Guest Post by Erica Dhawan | Quiet Quitting Isn’t OK
This is a guest post by WWSG thought leader, Erica Dhawan.
I have a strong opinion about the new popular term “quiet quitting.” While I am a fan of ending hustle culture, let’s pause for a second and acknowledge the truth:
It’s called quiet quitting because the original idea was to quit without quitting and see how long you could get away with it, and to take advantage of things like remote work lack of visibility. It comes out of the “antiwork” movement, and it thrives in environments where management is weak, which regretfully is a lot of modern corporate America.
No one gets ahead by sleeping on the job, going through the motions, accepting a lack of engagement, joy and purpose in our work as a long-term solution to burnout. That’s the version of quiet quitting we need to quit.
Here are 3 things you can do this fall to ensure the conversation on quiet quitting doesn’t devolve and turns into a lesson to drive productive teamwork:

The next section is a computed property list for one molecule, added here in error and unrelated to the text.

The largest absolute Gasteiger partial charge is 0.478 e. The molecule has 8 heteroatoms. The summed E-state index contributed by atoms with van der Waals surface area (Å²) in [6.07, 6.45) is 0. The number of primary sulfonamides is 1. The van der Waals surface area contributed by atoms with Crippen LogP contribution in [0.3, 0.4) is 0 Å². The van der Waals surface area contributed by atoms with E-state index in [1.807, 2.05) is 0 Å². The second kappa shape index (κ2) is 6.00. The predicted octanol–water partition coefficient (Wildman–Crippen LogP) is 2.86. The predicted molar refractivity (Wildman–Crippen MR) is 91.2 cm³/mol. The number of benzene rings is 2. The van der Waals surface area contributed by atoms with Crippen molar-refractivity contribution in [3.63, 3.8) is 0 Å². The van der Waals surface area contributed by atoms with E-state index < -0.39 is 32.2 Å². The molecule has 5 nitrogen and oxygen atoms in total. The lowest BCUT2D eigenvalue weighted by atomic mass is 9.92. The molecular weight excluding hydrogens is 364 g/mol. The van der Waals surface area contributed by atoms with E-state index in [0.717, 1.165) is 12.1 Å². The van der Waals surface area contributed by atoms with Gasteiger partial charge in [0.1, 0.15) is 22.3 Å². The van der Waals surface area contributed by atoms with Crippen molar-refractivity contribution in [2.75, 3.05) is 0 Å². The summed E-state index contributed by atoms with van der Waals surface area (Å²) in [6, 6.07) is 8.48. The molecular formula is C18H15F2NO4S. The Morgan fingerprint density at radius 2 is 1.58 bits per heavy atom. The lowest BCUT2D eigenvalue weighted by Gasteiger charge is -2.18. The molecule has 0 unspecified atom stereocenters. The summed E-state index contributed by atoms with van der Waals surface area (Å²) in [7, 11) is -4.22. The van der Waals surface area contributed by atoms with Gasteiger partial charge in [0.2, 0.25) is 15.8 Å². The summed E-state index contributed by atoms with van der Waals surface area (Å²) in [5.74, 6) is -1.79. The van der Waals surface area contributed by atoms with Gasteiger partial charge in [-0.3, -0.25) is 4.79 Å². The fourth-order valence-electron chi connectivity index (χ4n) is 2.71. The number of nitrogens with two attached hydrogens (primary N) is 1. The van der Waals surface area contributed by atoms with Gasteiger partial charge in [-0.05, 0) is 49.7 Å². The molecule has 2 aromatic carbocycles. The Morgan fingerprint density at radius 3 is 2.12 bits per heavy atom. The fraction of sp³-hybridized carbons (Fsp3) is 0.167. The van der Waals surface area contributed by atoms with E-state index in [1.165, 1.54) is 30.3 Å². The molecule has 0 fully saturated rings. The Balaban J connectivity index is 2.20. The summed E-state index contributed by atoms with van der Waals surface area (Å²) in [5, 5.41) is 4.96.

1) Do an exercise to talk about the opposite of quiet quitting – “Joyful Engagement.” Ask your team: What have we loved about our roles? What activities make us most engaged? What are the best parts are our job? This will give you regular moments of connection with employees tied to your purpose and mission. Use this to match people to tasks they most enjoy and celebrate successful wins.
2) For all employees, set up career conversations with them and proactively invest in their growth. Ask questions like: Where do you want to be in 5 years? What do you love? What saps your energy? Help them decide to stay and fully commit or support their departure.
3) Be clear with your team that quiet quitting is not the answer. That the team is better off with someone fully engaged or someone who chooses to leave to find the right environment for them. Additionally, gather feedback from your teams on what makes your team a worthwhile place to be.
Join the conversation on my recent Linkedin page here where my post became Linkedin’s Idea of the Day. I hope you can reframe the quiet quitting debate into a productive conversation for your team!